I’m scheduled to defend my dissertation 29 days from today and I’m feeling rather retrospective about the last seven years’ journey. So this post is in the spirit of the movie deja vu where If I could go back after all I’ve been through, this is the advice I would give my young self.
But first a disclaimer: My sense is that Ph.Ds are a different ball game in Europe so this only applies to those interested in pursuing a Ph.D. in the U.S.
-Only sign up to go if you really really want to. Its not a fun place
to ‘kill time’ as you figure out what you really want to do with your
life. Its the hardest thing i’ve ever done in my life. It has been
incredibly difficult emotionally and the last seven years have also
taken a severe toll on my physical health. The stress is unbelievable
and your self esteem gets completely crushed. It is brutal.
-That said, I know a lot more than I knew seven years ago. I feel
proud of myself for doing something really really hard and coming out on
the other end (just about). Its like running a marathon. Its not about how smart you are, its about your pain threshold and your stick-to-it-iveness. Its not fun when you’re doing it but the finish line looks damn good.
If you decide to go ahead:
1.Make sure you cultivate a support network around you that is broader
than just other grad students.
2. Have a goal for why you are doing this. Write it down because you
might need to refer to it frequently in the first couple of years (heck, throughout)
3. Know that you are more than just a grad student and find other things
to do that will boost your self-esteem. Get good at something else. I
chose to knit, crochet, sew, and cook for friends and also started an organization to give back to other African women. These activities continue to feed my spirit as much as grad school continues to drain it.
4. Always remember that you think about your professors a lot more than they
think about you. On the whole they are pretty self-focused and don’t
say things to spite you. They probably don’t know when they hurt your
feelings. Their job is not to hold your hand through grad school, their
job is to put you through your paces. (try not to end up as self-obsessed as they are. Grad school did it to them!)
5. Its not about how smart you are. Its about your ability to endure the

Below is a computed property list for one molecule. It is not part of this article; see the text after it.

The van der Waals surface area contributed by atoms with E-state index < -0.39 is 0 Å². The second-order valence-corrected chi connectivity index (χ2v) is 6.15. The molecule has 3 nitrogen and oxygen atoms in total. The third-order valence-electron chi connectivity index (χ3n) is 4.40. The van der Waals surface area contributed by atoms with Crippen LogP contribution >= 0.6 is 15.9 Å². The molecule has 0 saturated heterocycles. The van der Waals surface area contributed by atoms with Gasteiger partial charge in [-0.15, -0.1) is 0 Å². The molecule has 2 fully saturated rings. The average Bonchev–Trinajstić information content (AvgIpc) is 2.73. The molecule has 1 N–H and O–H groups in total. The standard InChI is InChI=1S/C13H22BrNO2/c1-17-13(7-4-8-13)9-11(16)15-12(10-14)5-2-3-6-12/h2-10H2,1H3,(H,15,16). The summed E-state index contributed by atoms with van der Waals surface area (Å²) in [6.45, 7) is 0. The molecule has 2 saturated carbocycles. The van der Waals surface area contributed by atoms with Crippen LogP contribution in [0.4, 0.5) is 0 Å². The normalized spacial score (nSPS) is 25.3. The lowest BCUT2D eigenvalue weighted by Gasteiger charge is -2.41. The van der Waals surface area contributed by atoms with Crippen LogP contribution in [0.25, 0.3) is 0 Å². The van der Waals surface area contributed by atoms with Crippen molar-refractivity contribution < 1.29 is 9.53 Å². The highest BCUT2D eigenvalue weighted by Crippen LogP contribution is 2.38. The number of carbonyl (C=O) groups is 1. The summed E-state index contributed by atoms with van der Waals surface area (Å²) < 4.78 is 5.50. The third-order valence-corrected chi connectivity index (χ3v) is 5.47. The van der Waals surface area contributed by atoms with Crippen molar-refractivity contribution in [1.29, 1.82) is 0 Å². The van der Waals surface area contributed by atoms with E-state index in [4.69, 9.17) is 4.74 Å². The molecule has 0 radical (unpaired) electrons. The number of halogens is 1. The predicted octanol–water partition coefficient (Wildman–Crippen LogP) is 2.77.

long haul. If you weren’t academically up to snuff, you wouldn’t have gotten admitted. If you did get admitted, its now not about your brain abilities, its about your endurance, tolerance for emotional pain and humiliation, shaming and ability to pick yourself up from the dirt after every bruising punch.
Yes, for me it has been that bad. I”m keen what others might add to the list of advice though. Keguro?….
Keguro did not dissapoint. Here is his list:
I have no sage advice, but I’ll try, in no particular order
1. Research before you start graduate school. Have an idea of what average completion rates are (9-10 yrs in the humanities); about the state of the job market (okay, not great); and realistic view of funding possibilities at your institutions of choice. Loving a subject is great; it might not be enough to get you through.
2. Understand that 70-90% of your work will be self-driven. You will have to read new journals, learn the history of your field, keep up with new scholarship, all while possibly teaching and taking classes. It’s a full time job, if you want to do it well.
3. Surround yourself with people who love knowledge and are enthusiastic about thinking. It will make your academic labor all the sweeter.
4. Cultivate a vice. Watch too much tv, learn how to make the best chocolate cake in the world, dye your hair every few days (I did this one); do something that will take you out of thinking mode for a few hours every day. Some people do useful things (like start life-changing organizations). Me, I suggest cultivating a vice.
5. Done is better than thinking about being done. Just get it done. Seriously. You will live with the dissertation for many more years as you transform it into a book. Just get it done.